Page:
Small confluent areas of increased T2 and FLAIR signal abnormality within pertrigonal parietal white matter as well as mild cerebral volume loss. Can anyone possibly explain this to me ?
Thank you to all who have responded so far. We did have bloodwork taken in jan 2010 and still awaiting the results. They are apparently only testing that for rett angelman. We have been to a paed dr and he said she does not have autism but still displays many symptoms. My biggest issue right now is being undiagnosed. I am in Southerm Ontario. I do have a therapy team and medical team. We have more appointments in dec and jan coming up to go over her progress and do another checklist of behaviours.

admin answers:

With what you’ve defined, have they done any genetic testing, I’d visit a genetic counselor if only to rule out conditions like Rett Syndrome, Fragile X Syndrome or Angelman Syndrome.

The right diagnosis is so very important to model treatments, therapies and known medical problems that could affect your child’s health and/or other members of your family.

Rett and Angelman Syndromes could be identified I believe by a chromosome or microarray analysis, Fragile X needs to be tested through a FMR1 DNA test (important that the run the correct test, this test is 99% accurate.) A genetic counselor with be more up-to-date on how to test for these conditions, better than many dev. Peds or neurologists who still try to use a chromosome analysis for fragile X, when the gene was discovered in 1991, and the DNA test was created shortly there after.

Big Hug, if you have any support groups in your area,, local or cyber you might find them helpful, I allow e-mail through yahoo and if you’d like me to try to help you find one just send me an e-mail, let me know where you are located.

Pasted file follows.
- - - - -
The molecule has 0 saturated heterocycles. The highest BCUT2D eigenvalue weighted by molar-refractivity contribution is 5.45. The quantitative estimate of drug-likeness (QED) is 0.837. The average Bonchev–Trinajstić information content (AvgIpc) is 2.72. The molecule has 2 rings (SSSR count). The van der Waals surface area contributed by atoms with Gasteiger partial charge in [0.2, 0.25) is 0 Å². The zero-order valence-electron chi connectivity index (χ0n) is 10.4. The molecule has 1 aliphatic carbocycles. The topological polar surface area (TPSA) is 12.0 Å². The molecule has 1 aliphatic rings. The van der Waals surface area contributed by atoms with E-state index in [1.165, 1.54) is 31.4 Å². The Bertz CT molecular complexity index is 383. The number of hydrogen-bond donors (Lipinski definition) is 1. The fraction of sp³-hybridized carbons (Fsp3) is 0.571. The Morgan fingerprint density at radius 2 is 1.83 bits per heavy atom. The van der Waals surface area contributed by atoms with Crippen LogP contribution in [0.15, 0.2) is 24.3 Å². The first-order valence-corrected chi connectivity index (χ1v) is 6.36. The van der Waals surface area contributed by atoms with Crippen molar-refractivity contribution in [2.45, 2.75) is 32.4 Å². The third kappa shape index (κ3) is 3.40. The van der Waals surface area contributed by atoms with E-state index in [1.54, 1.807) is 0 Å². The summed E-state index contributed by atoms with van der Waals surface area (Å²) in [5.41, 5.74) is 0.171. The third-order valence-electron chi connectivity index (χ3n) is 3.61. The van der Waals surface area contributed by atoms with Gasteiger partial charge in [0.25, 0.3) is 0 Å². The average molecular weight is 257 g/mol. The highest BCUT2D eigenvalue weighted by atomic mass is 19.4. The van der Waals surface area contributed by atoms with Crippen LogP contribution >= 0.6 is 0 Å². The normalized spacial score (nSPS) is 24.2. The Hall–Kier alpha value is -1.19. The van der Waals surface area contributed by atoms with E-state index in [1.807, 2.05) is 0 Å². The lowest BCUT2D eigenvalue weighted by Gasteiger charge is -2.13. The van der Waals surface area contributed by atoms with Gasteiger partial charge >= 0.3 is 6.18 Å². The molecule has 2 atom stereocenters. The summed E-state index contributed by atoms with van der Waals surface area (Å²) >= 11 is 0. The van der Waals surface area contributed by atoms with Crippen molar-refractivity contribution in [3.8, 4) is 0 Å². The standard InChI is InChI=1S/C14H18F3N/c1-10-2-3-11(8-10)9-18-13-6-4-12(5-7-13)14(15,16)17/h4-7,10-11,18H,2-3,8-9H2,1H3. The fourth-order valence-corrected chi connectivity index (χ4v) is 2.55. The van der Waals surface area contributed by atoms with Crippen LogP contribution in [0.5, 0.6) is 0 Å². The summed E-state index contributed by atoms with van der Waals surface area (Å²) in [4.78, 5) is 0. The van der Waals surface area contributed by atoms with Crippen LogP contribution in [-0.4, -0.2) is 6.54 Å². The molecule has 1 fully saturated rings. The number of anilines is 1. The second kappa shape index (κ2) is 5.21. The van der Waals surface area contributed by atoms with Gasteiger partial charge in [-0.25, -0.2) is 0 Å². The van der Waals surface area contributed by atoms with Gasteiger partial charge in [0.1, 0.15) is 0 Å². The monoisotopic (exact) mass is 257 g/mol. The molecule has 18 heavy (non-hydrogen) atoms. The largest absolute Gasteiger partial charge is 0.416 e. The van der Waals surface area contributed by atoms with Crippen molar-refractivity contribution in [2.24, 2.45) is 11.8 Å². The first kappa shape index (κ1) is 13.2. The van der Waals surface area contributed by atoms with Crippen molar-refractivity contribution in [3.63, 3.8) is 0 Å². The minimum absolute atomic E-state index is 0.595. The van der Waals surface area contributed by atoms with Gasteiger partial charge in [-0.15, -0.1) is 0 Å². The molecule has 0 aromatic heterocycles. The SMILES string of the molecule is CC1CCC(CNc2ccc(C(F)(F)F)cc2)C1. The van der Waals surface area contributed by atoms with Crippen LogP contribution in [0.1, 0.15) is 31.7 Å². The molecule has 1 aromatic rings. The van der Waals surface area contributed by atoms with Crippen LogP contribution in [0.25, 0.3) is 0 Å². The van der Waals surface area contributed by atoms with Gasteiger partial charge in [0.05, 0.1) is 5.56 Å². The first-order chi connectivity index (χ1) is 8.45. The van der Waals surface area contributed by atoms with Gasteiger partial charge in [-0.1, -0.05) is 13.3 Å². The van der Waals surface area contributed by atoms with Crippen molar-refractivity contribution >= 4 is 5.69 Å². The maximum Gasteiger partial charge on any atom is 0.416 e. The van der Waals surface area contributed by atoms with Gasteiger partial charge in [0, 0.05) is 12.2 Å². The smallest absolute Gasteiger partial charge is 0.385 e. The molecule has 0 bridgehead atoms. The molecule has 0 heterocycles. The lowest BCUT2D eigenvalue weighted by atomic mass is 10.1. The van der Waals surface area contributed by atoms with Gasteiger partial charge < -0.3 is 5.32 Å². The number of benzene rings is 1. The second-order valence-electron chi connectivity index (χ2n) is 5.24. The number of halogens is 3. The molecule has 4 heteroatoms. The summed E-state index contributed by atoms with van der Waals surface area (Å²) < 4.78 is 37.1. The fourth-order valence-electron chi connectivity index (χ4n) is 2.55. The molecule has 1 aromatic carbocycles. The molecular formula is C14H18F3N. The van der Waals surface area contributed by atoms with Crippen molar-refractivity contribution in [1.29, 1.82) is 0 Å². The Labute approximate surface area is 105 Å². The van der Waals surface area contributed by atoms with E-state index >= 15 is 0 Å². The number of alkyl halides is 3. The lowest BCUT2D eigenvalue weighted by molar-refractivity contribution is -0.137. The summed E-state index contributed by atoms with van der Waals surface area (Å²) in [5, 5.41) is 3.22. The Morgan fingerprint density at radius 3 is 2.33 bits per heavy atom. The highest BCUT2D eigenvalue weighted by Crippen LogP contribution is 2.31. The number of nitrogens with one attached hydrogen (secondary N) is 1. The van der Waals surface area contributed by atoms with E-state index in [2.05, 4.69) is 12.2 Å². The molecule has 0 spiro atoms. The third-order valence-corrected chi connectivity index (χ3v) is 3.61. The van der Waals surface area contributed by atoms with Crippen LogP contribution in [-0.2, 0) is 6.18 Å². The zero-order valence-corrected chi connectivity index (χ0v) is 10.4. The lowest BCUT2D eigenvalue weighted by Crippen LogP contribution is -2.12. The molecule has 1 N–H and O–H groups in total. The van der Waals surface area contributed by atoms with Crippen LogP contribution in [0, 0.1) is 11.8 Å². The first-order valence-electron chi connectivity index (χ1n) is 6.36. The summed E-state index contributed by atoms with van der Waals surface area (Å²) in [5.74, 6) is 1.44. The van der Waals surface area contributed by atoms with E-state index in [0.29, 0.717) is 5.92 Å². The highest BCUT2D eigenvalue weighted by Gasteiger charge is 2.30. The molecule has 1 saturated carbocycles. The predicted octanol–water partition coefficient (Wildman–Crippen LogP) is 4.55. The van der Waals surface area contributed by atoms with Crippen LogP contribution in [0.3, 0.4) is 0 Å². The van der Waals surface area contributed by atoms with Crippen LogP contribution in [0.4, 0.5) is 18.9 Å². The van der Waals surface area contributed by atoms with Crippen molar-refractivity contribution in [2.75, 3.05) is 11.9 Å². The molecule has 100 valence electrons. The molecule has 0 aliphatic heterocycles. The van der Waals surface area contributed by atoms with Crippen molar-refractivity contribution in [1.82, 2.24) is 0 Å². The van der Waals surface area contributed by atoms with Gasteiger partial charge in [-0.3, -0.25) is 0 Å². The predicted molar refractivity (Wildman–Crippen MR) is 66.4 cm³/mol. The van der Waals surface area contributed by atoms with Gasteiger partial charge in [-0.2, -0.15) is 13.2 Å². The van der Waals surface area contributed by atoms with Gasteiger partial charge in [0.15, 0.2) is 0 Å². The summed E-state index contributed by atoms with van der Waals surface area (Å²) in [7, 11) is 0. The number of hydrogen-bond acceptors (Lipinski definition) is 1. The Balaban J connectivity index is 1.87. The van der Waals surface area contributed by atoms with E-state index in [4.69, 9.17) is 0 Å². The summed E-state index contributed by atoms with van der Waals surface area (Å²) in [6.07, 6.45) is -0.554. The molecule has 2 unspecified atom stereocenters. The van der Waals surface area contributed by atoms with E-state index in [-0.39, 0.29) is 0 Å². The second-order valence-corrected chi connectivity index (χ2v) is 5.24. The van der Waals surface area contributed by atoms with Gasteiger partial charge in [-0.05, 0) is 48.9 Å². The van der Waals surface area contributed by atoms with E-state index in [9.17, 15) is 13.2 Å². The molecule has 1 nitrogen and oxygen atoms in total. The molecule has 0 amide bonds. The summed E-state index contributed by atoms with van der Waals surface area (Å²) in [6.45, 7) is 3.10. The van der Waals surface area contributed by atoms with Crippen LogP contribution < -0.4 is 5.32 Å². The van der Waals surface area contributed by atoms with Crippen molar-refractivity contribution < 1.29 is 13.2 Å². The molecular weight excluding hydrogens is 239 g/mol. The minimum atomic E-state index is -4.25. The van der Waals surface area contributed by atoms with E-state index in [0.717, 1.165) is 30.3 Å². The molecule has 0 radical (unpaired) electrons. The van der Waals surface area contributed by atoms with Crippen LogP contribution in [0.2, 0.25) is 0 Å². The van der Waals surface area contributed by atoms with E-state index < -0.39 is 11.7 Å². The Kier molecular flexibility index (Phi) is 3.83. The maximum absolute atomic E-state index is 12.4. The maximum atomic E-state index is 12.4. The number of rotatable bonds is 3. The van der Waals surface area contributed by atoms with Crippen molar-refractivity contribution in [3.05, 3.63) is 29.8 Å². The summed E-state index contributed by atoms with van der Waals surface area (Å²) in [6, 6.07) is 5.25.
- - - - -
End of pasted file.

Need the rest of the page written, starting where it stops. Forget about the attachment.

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Question?: Autistic Savant

Robert asks…

How are autistic people portrayed/stereotyped in the UK media?

I’m doing a college presentation on the way autistic people (young or old) are depicted in the British media.

admin answers:

We are rarely shown, generally stereotyped.

I was diagnosed w aspergers syndrome, AS, 2 yrs ago. Since then ive seen 1 bbc 3 documentary abt young people w AS., cant remember the title, srry.The second gen of skins had JJ, who was diagnosed AS in the series. Louis theroux did something this year on parents of autistic children. Also something about savants, tho that mayve been before i was diagnosed.
Thats it.

Its either- UNUSUAL FREAKS!! Gasp at their amazing maths skills! Or tragic children who cant even say ‘mummy’, or adults in care (abuse in care homes etc). The middle ground; most of us, in fact, is rarely, if ever, explored.
Cure for autism’ type articles appear in the press, but there’s still no cure, so that’s rot.

Obviously having it, i notice its media presence, or absence.

Do consider eg, (gosh, i sound so daily mail, but its true)- why eg the bbc, which makes an admittedly highly fictionalised version of the arthurian legend, Arthur, casts black actors as extras (non speaking) bt has no disabled ones (not that many black ppl in the uk then, certainly not in the south west, certainly not in court or army). Bt there would have been people w visible disabilities- lost eye, limb etc, as medical care was so iffy; where are they? Most of the black actors are extras, so not cast for their acting skill, but rather to be PC. Fine, bt this is racist (done for racial reasons); inclusivity is not extended to women (itd make more visual sense to have women in the army), gay or disabled people.
There are no disabled people on tv- but the bbc in particular is overly PC about black inclusion. Im not being racist- but- disabled? Or gay?? Nowhere. I was pleased to see the directors cast a disabled girl to play a disabled girl in that inbetweeners ep where they smack someone w a frisbee. Thats it. Ugh i do sound horribly like the daily mail- but really. Disability is never seen. So discrimination.

Autism is admittedly a fairly invisible condition, but few VISIBLY disabled people are seen at all on tv, anyway.
Autism doesnt figure; so your question about portrayal would be better rephrased as ‘why never shown?’ thn ‘how shown?’